Dominoes Are More Than Just a Game


Dominoes are more than just a fun family game. They can also teach students about the commutative property of addition, which is important for understanding how to write and solve equations. A domino can also help bridge the gap between using moveable manipulatives like cubes and moving to only symbolic representations of numbers and equations.

The word “domino” originally referred to the result of a roll of a single die, but the markings that identify dominoes as such were first introduced in France in 1750. The resulting markings, called pips, represent the results of different combinations of dice. Originally, dominoes were used only to play games. But they soon grew in popularity as a way to learn the principles of mathematics and other disciplines.

Today, Dominoes are sold in many different shapes and sizes. They are made of clay, plastic, or wood; they can be round or rectangular; and they can even have a metal pin in the center. They are most often painted in bright colors, though some manufacturers offer sets that are bare or natural. In addition to their classic white and black, some are colored in bright shades of red, blue, and yellow.

Most people are familiar with the game of domino, in which players place a series of dominoes so that the ends of each match up. Normally, the game is played on a table, with each player taking turns laying down a domino. The end of each domino must match an end of another, except for doubles, which are placed on their sides. The winner is the first to complete a line of dominoes.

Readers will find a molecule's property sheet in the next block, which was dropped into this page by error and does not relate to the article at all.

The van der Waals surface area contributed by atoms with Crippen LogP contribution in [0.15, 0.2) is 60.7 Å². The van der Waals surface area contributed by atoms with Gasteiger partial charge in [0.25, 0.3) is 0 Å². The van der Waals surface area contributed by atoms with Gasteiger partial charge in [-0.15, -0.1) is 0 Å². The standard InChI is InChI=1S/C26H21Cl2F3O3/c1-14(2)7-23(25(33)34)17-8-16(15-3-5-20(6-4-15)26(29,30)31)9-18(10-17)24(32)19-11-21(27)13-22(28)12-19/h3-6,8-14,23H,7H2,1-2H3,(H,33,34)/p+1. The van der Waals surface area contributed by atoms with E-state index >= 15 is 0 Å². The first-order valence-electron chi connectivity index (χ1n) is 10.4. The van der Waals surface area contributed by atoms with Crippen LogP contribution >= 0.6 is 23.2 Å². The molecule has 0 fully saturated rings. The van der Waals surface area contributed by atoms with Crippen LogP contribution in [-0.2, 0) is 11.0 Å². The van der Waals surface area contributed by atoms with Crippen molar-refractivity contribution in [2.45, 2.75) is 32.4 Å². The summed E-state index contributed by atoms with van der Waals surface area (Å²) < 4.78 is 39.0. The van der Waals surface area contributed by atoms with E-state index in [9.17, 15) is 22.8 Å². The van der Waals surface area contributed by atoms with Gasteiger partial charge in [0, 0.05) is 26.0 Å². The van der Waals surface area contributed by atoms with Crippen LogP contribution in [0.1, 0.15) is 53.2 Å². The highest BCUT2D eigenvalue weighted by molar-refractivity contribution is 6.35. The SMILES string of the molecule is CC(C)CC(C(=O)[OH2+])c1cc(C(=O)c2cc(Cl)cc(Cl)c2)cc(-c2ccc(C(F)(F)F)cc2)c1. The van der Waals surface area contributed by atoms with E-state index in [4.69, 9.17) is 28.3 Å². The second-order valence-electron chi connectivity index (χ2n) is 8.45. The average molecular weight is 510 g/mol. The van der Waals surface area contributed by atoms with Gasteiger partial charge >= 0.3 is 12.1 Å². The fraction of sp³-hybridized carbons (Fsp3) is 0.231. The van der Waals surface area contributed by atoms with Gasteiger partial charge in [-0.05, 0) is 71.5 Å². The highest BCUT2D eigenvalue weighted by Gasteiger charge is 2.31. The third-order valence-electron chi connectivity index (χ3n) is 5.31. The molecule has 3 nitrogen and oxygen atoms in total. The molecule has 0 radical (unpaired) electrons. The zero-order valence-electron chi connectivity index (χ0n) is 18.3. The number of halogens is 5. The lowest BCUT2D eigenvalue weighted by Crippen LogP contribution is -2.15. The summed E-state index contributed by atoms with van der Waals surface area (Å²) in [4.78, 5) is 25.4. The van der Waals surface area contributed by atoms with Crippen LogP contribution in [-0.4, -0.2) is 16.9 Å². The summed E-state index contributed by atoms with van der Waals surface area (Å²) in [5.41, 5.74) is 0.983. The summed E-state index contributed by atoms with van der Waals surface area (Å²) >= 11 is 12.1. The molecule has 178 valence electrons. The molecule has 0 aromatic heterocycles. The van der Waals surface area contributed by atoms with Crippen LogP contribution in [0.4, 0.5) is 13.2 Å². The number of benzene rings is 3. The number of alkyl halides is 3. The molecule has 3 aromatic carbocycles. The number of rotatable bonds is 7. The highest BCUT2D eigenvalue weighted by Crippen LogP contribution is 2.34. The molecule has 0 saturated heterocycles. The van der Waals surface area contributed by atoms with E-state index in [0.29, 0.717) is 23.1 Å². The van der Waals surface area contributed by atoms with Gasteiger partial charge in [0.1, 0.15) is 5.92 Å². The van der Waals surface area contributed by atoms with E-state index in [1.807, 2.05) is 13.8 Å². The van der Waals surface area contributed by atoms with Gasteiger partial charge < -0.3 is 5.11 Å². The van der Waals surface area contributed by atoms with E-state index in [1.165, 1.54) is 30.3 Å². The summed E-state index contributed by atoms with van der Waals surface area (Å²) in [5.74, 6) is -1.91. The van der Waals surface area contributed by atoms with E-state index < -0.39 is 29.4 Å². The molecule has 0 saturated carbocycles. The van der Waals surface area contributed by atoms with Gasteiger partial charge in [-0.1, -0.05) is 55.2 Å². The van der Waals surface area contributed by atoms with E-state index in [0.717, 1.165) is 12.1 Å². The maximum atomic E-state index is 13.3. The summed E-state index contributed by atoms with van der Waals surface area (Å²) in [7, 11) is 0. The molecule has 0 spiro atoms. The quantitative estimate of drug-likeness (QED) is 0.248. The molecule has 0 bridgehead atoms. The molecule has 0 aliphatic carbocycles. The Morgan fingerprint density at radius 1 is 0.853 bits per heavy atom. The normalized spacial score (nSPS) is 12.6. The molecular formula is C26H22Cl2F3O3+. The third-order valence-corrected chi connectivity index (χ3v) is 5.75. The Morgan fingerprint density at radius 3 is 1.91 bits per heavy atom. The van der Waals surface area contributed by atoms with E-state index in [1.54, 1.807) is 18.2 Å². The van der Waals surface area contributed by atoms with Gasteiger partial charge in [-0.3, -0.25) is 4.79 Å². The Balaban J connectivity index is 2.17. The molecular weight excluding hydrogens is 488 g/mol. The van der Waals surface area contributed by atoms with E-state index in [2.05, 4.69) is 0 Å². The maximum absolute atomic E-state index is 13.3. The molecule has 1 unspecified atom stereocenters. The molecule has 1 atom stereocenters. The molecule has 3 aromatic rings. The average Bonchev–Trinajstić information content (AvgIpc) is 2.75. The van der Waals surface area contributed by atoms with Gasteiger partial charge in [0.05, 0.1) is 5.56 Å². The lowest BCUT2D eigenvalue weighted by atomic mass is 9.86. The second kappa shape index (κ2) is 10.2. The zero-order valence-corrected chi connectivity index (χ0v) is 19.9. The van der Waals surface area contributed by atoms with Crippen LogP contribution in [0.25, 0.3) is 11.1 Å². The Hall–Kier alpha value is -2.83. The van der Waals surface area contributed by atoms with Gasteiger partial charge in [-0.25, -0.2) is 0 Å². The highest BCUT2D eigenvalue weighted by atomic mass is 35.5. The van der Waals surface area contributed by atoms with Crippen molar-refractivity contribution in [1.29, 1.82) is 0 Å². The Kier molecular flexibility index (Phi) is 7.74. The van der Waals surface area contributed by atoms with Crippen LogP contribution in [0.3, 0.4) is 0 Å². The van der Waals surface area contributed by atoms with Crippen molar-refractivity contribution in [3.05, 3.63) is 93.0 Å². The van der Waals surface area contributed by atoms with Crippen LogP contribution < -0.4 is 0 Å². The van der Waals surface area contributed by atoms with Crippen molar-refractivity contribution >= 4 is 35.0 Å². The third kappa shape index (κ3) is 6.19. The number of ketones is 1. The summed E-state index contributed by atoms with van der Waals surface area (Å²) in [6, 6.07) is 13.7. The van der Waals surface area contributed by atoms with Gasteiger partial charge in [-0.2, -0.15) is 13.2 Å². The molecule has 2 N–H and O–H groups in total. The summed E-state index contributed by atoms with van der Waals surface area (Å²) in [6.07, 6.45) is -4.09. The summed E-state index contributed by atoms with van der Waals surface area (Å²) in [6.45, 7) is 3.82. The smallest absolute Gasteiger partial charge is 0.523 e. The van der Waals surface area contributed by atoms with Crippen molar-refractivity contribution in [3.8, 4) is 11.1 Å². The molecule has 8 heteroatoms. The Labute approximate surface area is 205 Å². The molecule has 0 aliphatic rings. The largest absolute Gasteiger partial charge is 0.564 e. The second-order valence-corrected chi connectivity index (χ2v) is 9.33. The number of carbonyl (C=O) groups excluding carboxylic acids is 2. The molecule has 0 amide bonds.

Dominoes have been used in a wide variety of artistic and architectural projects, from simple wall displays to massive 3-D constructions. One such artist, Hevesh, has a YouTube channel with more than 2 million subscribers where she posts videos of her creations. Hevesh creates complex domino arrangements for movies, television shows, and events, including the album launch for pop singer Katy Perry. Her largest pieces take several nail-biting minutes to fall.

As Hevesh explains in one video, she tests out the dominoes before putting them all together. She then films the test in slow motion, so she can see if it works properly. She starts with the biggest 3-D sections, and then adds flat arrangements and lines of dominoes connecting each section to others. She usually makes a separate video for each section of an installation, and she will change the order in which she puts the dominoes if necessary to make sure everything flows smoothly.

Whether you are creating a domino effect in the classroom, or in your daily life, the key is to do something that causes a positive reaction in those around you. Whether it’s making your bed in the morning, saying thank you to a customer, or writing an engaging story that makes readers want to keep turning the pages, the results will be much more dramatic than if you do nothing at all.